PwC studied four indicators: the economy, infrastructure, human capital and population/society (which itself contains 29 variables). From this analysis, two rankings emerged: ‘general’ and ‘opportunities for cities’. “We believe that these cities demonstrate the relative strengths and weaknesses of Africa’s urban future. Our evaluation and re-evaluation of that future is, of course, a continual work in progress,” adds Kalane Rampai, PwC Leader for Local Government for Southern Africa.


North African cities lead the way

Four of the top five cities in the report are located in North Africa: Cairo, Tunis, Algiers and Casablanca, with the fifth being Johannesburg.

The preponderance of North African cities at the top is mainly due to how long they have been established. This has given them time to develop infrastructure and a regulatory and legal framework, and to establish a socio-cultural ecosystem. Johannesburg is the only exception to this pattern since it was only formed more recently, in 1886 (compared to the other cities it’s ranked highly with), and was developed rapidly for political reasons. Therefore, its infrastructure and services are comparable to those of the more established African cities.


African cities with promise

Another major criterion of a city’s potential is the vision they have for their future. Accra, the capital of Ghana, is a good example of a city that has a good reputation throughout Africa and beyond for the quality of its communications infrastructure, low crime rates and steady democracy. Economically, it ranks second for both its attractiveness as a destination for foreign direct investment and the diversity of its GDP.

Most of the African cities with promise can (and will), with a little effort and organisation, climb to join those cities at the top of our overall ranking. Moreover, many of them have already become key regional platforms, such as Dar es Salaam and Douala as centres for telecommunications, Accra and Lagos for culture, and Nairobi for financial services.

Outside our top five cities, Kigali finishes at the very top for both ease of doing business and health spending; Abidjan ranks number one in both middle-class growth and diversity; Dar es Salaam is first in GDP growth; and Nairobi outscores all African cities in FDI.

With 5% growth, dynamic demographics and a growing middle class, Africa is extremely appealing to investors. After undergoing a period of pessimism about the future of Africa with some exaggerated optimism, leaders today share a more realistic view of the economic climate of the continent. This is what PwC calls ‘Afro-realism’.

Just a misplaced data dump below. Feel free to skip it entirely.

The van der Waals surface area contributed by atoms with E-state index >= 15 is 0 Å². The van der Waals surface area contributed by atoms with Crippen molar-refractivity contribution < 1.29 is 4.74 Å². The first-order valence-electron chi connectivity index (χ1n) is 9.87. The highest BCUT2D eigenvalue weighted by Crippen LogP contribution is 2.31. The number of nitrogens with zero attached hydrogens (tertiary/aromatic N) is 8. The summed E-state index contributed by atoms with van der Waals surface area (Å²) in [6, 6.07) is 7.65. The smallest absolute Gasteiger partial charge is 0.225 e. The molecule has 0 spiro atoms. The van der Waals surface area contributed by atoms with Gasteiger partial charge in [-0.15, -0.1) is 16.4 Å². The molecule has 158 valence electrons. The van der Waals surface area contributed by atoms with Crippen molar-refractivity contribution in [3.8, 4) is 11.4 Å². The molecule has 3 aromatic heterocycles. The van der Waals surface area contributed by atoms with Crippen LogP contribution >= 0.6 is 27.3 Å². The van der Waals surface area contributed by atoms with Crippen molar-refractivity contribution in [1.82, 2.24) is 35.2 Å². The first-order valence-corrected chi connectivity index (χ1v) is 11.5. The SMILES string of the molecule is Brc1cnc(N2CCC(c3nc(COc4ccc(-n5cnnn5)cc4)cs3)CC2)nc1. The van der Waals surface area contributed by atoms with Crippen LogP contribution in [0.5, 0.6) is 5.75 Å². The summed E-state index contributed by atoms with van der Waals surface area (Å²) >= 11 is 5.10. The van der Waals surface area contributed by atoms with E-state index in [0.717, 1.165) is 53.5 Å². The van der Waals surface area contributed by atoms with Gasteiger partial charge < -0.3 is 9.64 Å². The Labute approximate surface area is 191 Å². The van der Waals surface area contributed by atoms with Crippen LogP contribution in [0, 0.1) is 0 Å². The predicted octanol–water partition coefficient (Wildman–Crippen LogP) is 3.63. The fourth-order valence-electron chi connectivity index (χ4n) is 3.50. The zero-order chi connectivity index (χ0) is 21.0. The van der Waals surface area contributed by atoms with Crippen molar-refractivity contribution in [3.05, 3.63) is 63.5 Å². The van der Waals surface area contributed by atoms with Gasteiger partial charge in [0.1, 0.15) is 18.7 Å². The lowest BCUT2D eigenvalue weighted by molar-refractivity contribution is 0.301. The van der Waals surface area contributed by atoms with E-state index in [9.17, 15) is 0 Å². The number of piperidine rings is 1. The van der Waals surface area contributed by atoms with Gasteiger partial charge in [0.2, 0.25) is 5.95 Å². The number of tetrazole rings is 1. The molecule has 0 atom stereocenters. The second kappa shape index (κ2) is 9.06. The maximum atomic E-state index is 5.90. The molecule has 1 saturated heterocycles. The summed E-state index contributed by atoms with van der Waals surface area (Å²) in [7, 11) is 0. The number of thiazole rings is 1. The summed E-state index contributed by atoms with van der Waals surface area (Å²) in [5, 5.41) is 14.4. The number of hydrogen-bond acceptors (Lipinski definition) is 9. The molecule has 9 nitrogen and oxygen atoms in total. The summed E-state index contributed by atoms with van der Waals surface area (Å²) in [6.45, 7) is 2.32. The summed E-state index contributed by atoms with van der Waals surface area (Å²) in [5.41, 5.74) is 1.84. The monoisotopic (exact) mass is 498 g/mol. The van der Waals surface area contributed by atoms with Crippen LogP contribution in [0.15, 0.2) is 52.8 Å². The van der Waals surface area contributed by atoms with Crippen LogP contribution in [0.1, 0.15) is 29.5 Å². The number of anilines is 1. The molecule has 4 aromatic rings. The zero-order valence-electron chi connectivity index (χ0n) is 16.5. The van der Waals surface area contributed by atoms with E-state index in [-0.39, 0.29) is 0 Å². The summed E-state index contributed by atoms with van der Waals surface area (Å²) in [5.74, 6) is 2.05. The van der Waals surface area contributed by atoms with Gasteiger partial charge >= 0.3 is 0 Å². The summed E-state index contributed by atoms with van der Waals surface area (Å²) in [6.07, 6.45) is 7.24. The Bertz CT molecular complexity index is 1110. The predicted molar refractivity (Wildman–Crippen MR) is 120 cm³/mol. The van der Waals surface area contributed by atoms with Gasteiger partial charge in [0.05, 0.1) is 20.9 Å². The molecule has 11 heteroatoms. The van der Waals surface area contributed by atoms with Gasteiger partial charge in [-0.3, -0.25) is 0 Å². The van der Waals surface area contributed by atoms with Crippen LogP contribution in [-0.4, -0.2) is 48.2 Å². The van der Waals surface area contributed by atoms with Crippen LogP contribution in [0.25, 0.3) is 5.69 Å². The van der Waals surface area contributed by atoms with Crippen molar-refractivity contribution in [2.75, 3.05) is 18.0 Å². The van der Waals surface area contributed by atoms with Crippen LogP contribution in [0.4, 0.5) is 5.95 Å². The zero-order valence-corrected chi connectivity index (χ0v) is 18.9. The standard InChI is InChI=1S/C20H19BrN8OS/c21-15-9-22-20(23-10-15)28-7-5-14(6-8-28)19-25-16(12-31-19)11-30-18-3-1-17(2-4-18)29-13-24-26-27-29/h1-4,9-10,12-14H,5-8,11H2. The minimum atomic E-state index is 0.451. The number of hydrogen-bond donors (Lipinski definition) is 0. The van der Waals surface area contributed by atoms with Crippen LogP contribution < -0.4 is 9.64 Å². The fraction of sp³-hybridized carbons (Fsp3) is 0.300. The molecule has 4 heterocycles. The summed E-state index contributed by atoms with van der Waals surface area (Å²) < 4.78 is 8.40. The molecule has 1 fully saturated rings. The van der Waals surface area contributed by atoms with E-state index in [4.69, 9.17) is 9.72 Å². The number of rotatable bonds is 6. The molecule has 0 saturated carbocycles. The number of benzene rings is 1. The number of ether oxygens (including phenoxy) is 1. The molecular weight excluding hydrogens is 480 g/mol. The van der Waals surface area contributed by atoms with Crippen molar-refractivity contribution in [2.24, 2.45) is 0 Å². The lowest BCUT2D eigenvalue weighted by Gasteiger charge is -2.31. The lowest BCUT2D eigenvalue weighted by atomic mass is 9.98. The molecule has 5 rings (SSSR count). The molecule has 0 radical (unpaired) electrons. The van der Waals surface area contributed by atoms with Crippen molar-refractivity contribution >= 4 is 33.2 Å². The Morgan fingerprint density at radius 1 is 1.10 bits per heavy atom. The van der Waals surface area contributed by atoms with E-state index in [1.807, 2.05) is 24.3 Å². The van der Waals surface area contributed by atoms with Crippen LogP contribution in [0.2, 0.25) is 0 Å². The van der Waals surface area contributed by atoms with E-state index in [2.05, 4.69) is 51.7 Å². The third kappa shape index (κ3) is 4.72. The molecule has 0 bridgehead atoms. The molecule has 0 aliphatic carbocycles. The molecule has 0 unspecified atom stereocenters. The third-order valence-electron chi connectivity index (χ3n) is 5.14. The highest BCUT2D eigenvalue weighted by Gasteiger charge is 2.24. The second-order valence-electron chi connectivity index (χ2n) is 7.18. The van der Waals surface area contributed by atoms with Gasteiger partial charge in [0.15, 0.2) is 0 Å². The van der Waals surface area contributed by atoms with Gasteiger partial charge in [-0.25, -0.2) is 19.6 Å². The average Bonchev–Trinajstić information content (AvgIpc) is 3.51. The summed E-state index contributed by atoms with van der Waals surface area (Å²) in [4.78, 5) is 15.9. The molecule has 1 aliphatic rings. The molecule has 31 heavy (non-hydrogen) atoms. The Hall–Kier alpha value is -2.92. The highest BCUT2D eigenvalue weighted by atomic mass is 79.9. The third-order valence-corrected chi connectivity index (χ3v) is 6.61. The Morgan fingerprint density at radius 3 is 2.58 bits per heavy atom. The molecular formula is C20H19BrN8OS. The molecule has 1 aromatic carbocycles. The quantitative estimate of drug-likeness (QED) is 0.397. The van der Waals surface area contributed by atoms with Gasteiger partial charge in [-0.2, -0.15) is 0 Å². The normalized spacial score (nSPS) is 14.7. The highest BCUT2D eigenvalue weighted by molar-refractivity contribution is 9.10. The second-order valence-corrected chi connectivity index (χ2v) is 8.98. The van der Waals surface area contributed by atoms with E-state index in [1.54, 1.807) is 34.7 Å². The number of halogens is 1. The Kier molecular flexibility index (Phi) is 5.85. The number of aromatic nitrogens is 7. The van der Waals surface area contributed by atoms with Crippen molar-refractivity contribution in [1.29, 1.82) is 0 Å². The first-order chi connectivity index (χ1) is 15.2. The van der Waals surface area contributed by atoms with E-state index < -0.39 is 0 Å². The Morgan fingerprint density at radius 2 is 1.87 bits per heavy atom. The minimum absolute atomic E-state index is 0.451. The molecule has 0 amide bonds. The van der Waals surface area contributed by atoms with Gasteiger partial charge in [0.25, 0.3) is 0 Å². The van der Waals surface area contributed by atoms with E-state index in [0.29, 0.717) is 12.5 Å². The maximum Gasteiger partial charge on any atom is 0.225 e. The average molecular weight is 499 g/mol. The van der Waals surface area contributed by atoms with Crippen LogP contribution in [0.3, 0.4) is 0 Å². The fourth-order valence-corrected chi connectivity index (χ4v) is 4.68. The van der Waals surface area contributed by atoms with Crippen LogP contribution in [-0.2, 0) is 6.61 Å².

The trends identified in the report, with the generally accepted economic data supporting the notion that cities are the world’s ‘engines of growth’, make ‘Into Africa – the continent’s cities of opportunity’ report not only necessary but extremely timely.

South African Songeziwe Mahlangu was announced the winner of the 2014 Etisalat Prize for Literature at for his book ‘Pen~Umbra’ an Award Ceremony hosted in Lagos, Nigeria on Sunday, March 15, 2015. He beat Nigeria’s Chinelo Okparanta, author of ‘Happiness, Like Water‘ and fellow South African Nadia Davids, author of ‘An Imperfect Blessing’ to win the prize.

Songeziwe Mahlangu’s book ‘Pen Umbra’ earned him the prize money of £15,000. The organisers also announced the other perks of winning:

The winner will be awarded a cash prize of £15,000 and a high-end device, in addition to a book tour to three African cities. The winning writer will also embark on the Etisalat Fellowship at the University of East Anglia, which will afford them significant opportunities to network with other writers and publishers and time and resources to work on their second book. The two runners up will also win a book tour and Etisalat will purchase 1,000 copies of all three books for distribution across the continent.

About the award:

This is the second edition of the award which was created by Etisalat Nigeria in 2013 to celebrate young, first-time African writers of published fiction books and to promote the reading culture in Africa. The Etisalat Prize for Literature is the first ever pan-African prize celebrating such first-time African writers of fiction. The prize aims to serve as a platform for the discovery of new creative African talent and to support the literary industry on the continent.



Chinelo Okparanta